Local Heart, Global Soul

November 12, 2015

Stroopwafel Taart… A Step By Step Tutorial

Filed under: Dutch Cuisine,FOOD,PHOTOGRAPHY,Recipes,THE NETHERLANDS — kiwidutch @ 1:00 am
Tags: , , ,
(photograph © Kiwidutch)

(photograph © Kiwidutch)

Nothing is more typically Dutch than Stroopwafels.  They can be found in every Dutch supermarket,

there are mini versions, the double biscuit (cookie) version, cheap ones and expensive ones.
If you are really lucky though, you might be on the street and find a vendor making and selling fresh Stroopwafels, these are in an entirely different league, soft, chewy, warm sticky caramel dripping delicacies of deliciousness.

My personal favourite is the double biscuit version because I find the other types overly sweet, my children, given half the chance (increased if visitors have come to stay) inhale as many of any sort as they could get their hands on and Himself likes all varieties but does moderation far better than the children do.

A few years ago I was musing about other ways to enjoy these biscuit treats, and wanting a really different dessert, decided to try a sort of ice-cream cake using these as the main ingredient. Not having a recipe I just eyeballed the ingredients and made it up as I went along.

This is a recipe where no stove-top or oven cooking is necessary but it would be handy to have a really large bowl or even a large saucepan to mix things with. You will also need some thick rubber gloves because you need to use your hands and things get very cold and messy.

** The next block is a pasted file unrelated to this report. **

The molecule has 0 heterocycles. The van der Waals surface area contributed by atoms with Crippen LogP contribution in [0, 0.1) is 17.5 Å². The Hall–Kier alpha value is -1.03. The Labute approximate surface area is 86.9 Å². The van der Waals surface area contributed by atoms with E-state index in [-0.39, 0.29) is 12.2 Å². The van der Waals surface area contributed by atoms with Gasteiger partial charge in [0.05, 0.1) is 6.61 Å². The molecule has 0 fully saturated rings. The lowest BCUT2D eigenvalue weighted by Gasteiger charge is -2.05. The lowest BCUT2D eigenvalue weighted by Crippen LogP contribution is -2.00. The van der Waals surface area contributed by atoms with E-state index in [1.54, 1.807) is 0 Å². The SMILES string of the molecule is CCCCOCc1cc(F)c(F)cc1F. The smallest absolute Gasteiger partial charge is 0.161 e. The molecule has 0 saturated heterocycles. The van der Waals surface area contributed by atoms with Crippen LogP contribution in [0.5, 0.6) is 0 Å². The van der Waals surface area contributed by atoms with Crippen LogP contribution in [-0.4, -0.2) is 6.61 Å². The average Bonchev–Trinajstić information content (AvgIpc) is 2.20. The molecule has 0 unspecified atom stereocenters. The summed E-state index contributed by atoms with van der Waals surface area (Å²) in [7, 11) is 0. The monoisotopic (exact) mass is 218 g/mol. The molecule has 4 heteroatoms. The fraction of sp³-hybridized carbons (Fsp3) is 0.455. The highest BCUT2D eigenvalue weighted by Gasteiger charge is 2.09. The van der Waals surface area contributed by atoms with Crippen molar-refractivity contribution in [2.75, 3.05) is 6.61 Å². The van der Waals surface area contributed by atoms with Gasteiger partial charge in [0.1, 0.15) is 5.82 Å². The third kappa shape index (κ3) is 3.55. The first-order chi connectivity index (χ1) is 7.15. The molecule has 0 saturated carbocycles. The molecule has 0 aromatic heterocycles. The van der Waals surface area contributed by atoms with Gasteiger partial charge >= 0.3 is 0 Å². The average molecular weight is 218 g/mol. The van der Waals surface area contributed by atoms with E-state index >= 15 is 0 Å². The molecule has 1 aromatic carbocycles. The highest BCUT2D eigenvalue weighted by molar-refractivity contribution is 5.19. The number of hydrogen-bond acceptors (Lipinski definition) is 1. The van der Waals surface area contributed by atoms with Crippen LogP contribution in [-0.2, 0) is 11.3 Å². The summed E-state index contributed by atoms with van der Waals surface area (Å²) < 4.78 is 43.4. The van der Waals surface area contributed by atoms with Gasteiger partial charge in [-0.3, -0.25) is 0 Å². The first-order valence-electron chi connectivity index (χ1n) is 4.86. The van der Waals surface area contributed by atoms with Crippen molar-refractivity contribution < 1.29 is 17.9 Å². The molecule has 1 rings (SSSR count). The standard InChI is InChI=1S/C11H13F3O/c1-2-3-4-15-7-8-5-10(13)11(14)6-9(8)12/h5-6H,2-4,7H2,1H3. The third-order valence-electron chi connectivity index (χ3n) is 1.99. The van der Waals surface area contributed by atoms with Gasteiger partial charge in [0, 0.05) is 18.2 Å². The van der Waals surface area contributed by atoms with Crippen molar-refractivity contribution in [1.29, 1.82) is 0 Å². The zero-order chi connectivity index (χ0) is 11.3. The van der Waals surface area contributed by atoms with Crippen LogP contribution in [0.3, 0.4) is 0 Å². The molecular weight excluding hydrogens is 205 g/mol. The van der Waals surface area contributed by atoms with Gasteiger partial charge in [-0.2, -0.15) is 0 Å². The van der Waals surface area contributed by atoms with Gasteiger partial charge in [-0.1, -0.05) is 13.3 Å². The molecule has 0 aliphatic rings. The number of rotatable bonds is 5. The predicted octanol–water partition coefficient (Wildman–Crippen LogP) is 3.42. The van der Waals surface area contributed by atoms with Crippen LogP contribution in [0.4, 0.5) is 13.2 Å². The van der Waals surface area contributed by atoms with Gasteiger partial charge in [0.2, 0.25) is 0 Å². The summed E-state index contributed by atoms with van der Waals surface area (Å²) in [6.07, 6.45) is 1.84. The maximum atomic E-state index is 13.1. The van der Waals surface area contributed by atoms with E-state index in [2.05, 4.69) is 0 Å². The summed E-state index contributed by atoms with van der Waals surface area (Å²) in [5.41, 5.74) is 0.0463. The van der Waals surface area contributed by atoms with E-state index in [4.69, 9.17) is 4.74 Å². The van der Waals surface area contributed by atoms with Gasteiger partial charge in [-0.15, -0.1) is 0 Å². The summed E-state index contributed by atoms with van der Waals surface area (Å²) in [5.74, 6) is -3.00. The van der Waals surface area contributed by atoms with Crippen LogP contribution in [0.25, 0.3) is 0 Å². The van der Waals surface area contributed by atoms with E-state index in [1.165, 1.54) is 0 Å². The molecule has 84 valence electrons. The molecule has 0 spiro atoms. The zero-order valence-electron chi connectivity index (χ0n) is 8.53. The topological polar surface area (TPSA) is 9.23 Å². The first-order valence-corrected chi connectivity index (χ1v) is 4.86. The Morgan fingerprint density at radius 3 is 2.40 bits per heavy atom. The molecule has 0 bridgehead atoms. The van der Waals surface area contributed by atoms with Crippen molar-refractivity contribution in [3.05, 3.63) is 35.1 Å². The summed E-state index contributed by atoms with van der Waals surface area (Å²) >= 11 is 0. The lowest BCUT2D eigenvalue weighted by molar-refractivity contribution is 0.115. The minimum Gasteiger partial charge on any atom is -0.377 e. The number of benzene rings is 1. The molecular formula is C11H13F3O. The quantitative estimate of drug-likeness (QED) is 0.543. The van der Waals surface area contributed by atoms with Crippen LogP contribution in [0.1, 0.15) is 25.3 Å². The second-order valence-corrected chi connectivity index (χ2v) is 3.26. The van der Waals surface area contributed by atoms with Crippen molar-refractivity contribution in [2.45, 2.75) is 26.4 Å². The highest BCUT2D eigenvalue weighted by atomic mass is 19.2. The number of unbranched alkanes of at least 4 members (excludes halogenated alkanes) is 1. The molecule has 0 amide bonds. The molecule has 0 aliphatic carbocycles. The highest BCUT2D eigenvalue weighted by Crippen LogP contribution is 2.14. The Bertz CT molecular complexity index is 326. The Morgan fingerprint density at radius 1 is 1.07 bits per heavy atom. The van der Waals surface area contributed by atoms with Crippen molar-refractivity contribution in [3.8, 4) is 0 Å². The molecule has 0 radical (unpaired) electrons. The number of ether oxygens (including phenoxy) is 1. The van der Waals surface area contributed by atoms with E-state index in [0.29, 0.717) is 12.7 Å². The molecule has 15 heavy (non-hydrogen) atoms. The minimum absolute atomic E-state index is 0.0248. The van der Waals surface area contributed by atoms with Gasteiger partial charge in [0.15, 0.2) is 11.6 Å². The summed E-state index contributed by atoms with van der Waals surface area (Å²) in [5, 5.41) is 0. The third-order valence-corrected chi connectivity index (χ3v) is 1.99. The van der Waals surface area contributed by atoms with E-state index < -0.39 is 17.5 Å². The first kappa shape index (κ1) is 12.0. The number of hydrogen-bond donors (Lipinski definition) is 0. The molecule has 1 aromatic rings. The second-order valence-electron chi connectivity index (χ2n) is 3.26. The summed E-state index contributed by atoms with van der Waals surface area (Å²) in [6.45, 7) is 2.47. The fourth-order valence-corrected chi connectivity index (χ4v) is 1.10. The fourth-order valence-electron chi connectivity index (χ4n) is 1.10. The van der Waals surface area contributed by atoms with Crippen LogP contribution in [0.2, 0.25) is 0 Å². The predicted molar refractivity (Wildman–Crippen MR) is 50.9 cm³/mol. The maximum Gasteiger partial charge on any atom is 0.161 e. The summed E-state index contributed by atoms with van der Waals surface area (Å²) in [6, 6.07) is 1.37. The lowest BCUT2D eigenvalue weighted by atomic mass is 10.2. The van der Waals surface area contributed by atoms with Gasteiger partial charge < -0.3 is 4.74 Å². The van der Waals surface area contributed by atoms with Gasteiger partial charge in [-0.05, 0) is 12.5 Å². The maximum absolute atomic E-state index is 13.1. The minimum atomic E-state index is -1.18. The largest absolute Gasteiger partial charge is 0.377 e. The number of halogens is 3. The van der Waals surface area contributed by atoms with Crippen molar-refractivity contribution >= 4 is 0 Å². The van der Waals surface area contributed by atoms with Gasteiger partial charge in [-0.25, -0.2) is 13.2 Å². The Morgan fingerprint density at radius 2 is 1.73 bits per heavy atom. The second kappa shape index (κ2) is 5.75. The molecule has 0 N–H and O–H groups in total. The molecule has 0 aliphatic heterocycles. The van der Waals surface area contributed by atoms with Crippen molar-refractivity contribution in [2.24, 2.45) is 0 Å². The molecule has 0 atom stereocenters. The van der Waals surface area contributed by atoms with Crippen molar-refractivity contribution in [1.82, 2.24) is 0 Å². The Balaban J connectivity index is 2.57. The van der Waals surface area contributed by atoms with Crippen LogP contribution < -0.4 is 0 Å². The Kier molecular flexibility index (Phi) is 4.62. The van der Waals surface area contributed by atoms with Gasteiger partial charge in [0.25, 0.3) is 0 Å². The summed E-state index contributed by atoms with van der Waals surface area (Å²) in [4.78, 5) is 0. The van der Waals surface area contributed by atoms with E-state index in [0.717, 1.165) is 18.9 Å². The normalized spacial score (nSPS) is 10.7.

I have a Tupperware container in my cupboard that contains rubber gloves of the washing-up variety which I only ever use for food. They come out if I am cooking and prepping beetroot (beets) for bottling (canning), and whenever I have to mix a lot of ingredients by hand.

Before I start with the ingredients, I first need to line a low sided pie dish with cling film, so that I can get the taart back out of it later.

(photograph © Kiwidutch)

(photograph © Kiwidutch)

Open several packets of Stroopwafels, using the thicker double-sided biscuit ones as well as the normal ones, added to a food processor and reduce to crumbs. Split this crumb mixture into two parts, reserving one half for use later in the recipe.

(photograph © Kiwidutch)

(photograph © Kiwidutch)

Put half of the crumbs into a large mixing bowl, add half a cup of white caster sugar, a teaspoon of ground nutmeg, and enough margarine, approx 2 heaped Tablespoons to form the mix into a dough that holds together. (I took these photographs on an occasion when I made two of these at once and didn’t have quite enough stroopwafels, so added come plain biscuit (cookie) crumbs… Maria’s, Graham crackers, Vanilla or Round Wine biscuits would all do).

(photograph © Kiwidutch)

(photograph © Kiwidutch)

Next, press your cookie dough mixture into your low sided pie dish, covering the base and curving the mix up the sides to reach to top of the dish. If the weather is warm, refriderate to firm up the mix until the next step is completed.

(photograph © Kiwidutch)

(photograph © Kiwidutch)